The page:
PITTSBURGH – In a case involving the longest illegal lockout in U.S. labor history, a federal administrative law judge has ordered the operating subsidiary of Kaiser Aluminum Corporation to “make whole” 3,000 steelworkers for any loss of earnings and other benefits during the company’s illegal 20-month lockout in 1999-2000, the United Steelworkers of America (USWA) announced here May 15.

While the final amount would be reduced by interim earnings during the period of the lockout, the ruling by National Labor Relations Board Administrative Law Judge Michael Stevenson would be the largest backpay award in the history of the NLRB – an estimated liability that “could likely total over $100 million,” according to a notice filed by the NLRB in federal Bankruptcy Court.

“By wielding the hammer of the lockout,” Judge Stevenson wrote in his 65-page decision, Kaiser “unlawfully `insisted’ that the Union accept a contract,” containing an illegal “blank-check” wage proposal and “malevolent” language that would have unlawfully changed the scope of the bargaining unit – actions that “constituted illegal coercion of the Union.”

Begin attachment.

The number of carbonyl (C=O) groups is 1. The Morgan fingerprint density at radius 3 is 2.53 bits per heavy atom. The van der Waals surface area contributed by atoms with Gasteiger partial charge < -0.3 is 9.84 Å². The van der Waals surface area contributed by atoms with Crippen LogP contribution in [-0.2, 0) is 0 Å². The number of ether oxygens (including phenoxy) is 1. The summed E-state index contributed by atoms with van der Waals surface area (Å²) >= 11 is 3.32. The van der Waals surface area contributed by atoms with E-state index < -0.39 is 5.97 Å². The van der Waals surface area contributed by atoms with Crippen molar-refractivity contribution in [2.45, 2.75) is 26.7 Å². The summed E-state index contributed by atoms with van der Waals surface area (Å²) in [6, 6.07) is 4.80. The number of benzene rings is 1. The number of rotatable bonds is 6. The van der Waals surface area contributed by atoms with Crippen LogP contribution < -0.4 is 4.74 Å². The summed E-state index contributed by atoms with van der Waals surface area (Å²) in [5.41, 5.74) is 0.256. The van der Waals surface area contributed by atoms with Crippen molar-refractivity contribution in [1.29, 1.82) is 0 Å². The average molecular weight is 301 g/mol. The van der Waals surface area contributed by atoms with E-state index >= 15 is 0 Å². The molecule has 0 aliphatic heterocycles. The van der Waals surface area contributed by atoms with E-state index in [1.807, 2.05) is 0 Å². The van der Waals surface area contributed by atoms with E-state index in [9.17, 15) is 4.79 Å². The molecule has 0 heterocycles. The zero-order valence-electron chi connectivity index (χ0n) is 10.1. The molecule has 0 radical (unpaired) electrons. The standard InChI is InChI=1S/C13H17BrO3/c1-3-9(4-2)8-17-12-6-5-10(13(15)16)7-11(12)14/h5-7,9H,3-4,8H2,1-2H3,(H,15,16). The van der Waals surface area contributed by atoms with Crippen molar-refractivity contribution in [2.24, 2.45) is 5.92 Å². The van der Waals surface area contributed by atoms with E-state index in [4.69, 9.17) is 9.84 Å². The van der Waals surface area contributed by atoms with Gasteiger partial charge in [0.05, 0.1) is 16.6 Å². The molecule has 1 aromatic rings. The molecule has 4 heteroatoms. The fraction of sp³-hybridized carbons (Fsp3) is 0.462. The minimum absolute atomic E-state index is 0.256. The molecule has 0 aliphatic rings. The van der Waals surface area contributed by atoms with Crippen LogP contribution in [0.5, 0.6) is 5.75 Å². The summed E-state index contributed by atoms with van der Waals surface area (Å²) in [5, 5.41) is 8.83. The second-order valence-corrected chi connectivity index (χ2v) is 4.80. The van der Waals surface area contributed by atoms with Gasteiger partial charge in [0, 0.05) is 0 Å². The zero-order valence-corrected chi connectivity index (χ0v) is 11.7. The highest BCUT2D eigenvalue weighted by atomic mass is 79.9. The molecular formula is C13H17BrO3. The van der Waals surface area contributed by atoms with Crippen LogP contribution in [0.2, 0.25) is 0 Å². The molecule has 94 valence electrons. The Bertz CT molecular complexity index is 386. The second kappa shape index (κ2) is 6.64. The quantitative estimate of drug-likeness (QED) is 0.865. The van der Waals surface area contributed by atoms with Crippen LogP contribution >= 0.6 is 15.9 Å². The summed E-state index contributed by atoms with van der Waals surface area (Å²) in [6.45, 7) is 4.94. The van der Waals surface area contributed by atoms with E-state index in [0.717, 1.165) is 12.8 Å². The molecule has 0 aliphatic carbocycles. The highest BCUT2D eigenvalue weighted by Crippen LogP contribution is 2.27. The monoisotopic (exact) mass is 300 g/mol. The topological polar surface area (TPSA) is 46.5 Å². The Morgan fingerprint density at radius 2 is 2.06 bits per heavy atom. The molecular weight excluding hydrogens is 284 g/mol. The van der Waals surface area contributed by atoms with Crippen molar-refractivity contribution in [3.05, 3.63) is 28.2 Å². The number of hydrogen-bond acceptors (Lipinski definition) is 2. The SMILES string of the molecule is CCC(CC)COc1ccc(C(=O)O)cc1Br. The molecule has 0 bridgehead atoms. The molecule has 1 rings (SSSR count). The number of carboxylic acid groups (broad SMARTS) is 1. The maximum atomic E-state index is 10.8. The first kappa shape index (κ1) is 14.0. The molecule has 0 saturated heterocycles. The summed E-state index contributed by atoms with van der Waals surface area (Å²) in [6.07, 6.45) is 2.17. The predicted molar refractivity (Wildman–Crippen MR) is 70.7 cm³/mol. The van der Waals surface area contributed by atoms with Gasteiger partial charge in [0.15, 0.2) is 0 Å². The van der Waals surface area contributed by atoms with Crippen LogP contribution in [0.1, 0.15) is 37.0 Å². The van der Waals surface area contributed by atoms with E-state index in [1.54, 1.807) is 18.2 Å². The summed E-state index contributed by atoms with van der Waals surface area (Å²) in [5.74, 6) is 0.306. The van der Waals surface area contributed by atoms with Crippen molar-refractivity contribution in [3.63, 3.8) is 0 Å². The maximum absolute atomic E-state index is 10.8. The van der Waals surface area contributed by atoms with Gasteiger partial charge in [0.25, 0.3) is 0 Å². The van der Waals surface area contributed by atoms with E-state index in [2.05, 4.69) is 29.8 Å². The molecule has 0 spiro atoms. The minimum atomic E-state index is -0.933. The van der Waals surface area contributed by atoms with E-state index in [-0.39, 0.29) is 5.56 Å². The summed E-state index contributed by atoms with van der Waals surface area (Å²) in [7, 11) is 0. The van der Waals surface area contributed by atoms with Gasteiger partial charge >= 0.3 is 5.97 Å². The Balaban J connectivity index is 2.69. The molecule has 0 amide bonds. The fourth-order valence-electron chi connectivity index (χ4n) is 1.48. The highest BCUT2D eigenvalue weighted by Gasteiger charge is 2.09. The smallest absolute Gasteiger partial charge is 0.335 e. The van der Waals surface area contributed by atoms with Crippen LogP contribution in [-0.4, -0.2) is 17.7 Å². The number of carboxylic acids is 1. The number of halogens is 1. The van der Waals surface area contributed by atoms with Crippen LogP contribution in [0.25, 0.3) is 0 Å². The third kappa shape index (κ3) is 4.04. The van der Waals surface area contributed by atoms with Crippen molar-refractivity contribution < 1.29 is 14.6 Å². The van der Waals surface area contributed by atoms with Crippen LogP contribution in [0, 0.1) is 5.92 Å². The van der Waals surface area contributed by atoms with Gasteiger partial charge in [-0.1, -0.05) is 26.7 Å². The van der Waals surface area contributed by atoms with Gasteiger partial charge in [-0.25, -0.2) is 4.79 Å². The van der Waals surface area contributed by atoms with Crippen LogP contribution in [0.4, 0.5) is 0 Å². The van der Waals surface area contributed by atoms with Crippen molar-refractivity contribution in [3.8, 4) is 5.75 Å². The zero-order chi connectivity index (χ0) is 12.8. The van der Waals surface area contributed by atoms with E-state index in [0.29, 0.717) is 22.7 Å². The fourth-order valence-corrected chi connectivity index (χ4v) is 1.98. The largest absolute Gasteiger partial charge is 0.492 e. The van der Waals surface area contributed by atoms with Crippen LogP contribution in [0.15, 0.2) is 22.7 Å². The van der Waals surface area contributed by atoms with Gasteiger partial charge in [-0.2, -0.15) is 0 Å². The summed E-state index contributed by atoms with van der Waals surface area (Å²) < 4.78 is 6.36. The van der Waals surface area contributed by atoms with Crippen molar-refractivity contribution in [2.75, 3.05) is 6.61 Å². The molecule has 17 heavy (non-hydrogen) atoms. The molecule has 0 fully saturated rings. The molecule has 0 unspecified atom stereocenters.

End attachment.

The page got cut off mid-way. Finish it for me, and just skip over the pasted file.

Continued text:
“We’re absolutely thrilled to be one step closer to justice in this struggle, which has gone on far too long and caused needless misery to thousands of working families,” said USWA President Leo W. Gerard. “But the greatest tragedy is that this didn’t have to happen.”

“Kaiser’s ‘Rambo’ bargaining strategy – take no prisoners, obey no laws – was a mistake from Day One,” Gerard added. “If the company is really serious about restructuring and returning to profitability, it’s time for management to start obeying the law and work with us to build a stronger Kaiser Aluminum.”

Stevenson’s decision follows an exhaustive trial that began November 13, 2000, and concluded September 14, 2001.

“Throughout this long struggle, Kaiser Steelworkers earned a place of great distinction in the history of America’s labor movement,” said David Foster, Director of USWA District 11 and chair of the USWA/Kaiser Negotiating Committee. “Their solidarity and determination overcame the largest illegal lockout in U.S. history, forged landmark alliances with the environmental movement and spearheaded the labor protests against the WTO [World Trade Organization] in Seattle.”

Kaiser’s illegal 20-month lockout, which began January 14, 1999, is only part of a larger pattern of lawbreaking by the company, including persistent air quality violations, serious violations of workplace health and safety standards and impeding a federal investigation of the July 1999 explosion that substantially leveled its Gramercy, La., alumina refinery.